Women's Lives on Screen

American Poverty and Social Rejection in Craig Gillespie’s I, Tonya





sports movies, film, social rejection, poverty studies


This paper examines the image of American poverty, rejection and social engagement in a recent sports biopic inspired by the story of American skater Tonya Harding, Craig Gillespie’s I, Tonya (2017). It draws on data presented in recent poverty studies to determine the extent of deprivation and attend to its representation in American cinema. In the light of the above, I closely analyze the biopic, focusing on its depiction of professional figure skating, expectations of female athletes, and most importantly, the figure of Tonya Harding. I argue that the protagonist’s social background dominates her portrayal, which also challenges the common conception of a sports biopic; Harding’s narrative is defined by her mismatch with ice skating’s normative expectations and, most importantly, by her social standing.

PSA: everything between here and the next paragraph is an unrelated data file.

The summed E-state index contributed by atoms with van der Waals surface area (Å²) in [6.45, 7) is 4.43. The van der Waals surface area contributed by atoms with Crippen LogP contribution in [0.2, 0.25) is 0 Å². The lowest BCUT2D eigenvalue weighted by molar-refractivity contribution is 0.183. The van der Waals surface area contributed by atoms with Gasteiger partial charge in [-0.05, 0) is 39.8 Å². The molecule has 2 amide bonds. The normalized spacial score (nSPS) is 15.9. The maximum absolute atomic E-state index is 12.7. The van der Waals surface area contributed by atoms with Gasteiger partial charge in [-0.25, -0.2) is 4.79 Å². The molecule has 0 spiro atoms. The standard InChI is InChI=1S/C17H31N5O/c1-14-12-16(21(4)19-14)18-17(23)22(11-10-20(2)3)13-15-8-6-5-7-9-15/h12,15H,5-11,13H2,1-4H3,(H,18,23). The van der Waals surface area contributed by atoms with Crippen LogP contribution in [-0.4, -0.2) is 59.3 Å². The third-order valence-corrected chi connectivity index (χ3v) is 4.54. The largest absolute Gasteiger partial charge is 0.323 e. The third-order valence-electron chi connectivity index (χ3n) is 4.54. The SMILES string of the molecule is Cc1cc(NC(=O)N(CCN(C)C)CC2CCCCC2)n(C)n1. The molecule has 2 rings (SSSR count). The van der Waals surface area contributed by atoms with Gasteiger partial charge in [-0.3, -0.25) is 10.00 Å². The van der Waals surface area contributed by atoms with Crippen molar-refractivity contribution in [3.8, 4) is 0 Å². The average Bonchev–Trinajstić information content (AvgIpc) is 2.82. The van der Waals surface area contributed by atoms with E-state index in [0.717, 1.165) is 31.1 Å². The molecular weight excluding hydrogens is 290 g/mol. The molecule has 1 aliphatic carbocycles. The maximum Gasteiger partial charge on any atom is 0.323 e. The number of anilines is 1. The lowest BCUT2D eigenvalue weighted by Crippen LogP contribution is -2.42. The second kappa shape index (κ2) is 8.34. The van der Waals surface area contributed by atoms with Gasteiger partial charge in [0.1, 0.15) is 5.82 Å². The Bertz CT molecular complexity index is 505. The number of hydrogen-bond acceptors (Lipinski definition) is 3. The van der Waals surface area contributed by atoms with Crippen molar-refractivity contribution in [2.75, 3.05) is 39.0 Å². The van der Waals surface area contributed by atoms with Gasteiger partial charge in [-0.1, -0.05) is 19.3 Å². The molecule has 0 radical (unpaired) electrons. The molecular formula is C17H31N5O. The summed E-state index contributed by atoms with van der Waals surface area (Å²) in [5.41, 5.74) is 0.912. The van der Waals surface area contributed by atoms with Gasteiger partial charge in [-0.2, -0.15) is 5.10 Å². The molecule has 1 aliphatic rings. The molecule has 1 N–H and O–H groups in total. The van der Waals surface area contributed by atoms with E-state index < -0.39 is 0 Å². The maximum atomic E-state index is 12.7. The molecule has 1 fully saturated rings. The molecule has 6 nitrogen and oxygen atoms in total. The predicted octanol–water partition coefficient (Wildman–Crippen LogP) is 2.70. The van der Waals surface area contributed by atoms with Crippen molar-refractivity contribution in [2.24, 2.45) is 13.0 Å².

Author Biography

Paulina Korzeniewska-Nowakowska, University of Zielona Góra, Poland

Paulina Korzeniewska-Nowakowska is an academic, poet and translator. She holds a PhD in literature and works at the Institute of Modern Languages, University of Zielona Góra. Her academic interests include American confessional poetry, postmodern studies, Olympism, and sport-related film and literature.





Women's Lives on Screen